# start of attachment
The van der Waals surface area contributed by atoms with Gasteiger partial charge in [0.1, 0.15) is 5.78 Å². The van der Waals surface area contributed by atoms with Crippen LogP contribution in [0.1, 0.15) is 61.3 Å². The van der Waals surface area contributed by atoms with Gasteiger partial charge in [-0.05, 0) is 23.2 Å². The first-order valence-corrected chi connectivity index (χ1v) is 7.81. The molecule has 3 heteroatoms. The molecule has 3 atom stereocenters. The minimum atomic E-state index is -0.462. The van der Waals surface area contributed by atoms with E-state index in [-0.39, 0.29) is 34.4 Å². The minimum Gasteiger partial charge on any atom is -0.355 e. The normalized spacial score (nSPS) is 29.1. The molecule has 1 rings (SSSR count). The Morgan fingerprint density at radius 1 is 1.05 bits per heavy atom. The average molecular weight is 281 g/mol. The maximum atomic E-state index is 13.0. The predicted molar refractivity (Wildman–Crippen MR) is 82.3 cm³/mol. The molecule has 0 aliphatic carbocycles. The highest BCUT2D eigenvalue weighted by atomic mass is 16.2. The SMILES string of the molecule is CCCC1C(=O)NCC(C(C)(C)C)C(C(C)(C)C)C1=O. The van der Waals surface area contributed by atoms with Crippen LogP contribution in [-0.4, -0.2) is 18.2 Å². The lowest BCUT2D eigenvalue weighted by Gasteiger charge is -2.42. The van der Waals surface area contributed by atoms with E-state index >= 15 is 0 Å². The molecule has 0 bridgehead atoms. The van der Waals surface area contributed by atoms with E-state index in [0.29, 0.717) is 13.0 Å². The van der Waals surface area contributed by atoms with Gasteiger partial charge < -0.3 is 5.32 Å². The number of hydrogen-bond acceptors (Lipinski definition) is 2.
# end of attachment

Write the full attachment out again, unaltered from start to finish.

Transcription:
The van der Waals surface area contributed by atoms with Gasteiger partial charge in [0.1, 0.15) is 5.78 Å². The van der Waals surface area contributed by atoms with Crippen LogP contribution in [0.1, 0.15) is 61.3 Å². The van der Waals surface area contributed by atoms with Gasteiger partial charge in [-0.05, 0) is 23.2 Å². The first-order valence-corrected chi connectivity index (χ1v) is 7.81. The molecule has 3 heteroatoms. The molecule has 3 atom stereocenters. The minimum atomic E-state index is -0.462. The van der Waals surface area contributed by atoms with E-state index in [-0.39, 0.29) is 34.4 Å². The minimum Gasteiger partial charge on any atom is -0.355 e. The normalized spacial score (nSPS) is 29.1. The molecule has 1 rings (SSSR count). The Morgan fingerprint density at radius 1 is 1.05 bits per heavy atom. The average molecular weight is 281 g/mol. The maximum atomic E-state index is 13.0. The predicted molar refractivity (Wildman–Crippen MR) is 82.3 cm³/mol. The molecule has 0 aliphatic carbocycles. The highest BCUT2D eigenvalue weighted by atomic mass is 16.2. The SMILES string of the molecule is CCCC1C(=O)NCC(C(C)(C)C)C(C(C)(C)C)C1=O. The van der Waals surface area contributed by atoms with Crippen LogP contribution in [-0.4, -0.2) is 18.2 Å². The lowest BCUT2D eigenvalue weighted by Gasteiger charge is -2.42. The van der Waals surface area contributed by atoms with E-state index >= 15 is 0 Å². The molecule has 0 bridgehead atoms. The van der Waals surface area contributed by atoms with E-state index in [0.29, 0.717) is 13.0 Å². The van der Waals surface area contributed by atoms with Gasteiger partial charge < -0.3 is 5.32 Å². The number of hydrogen-bond acceptors (Lipinski definition) is 2.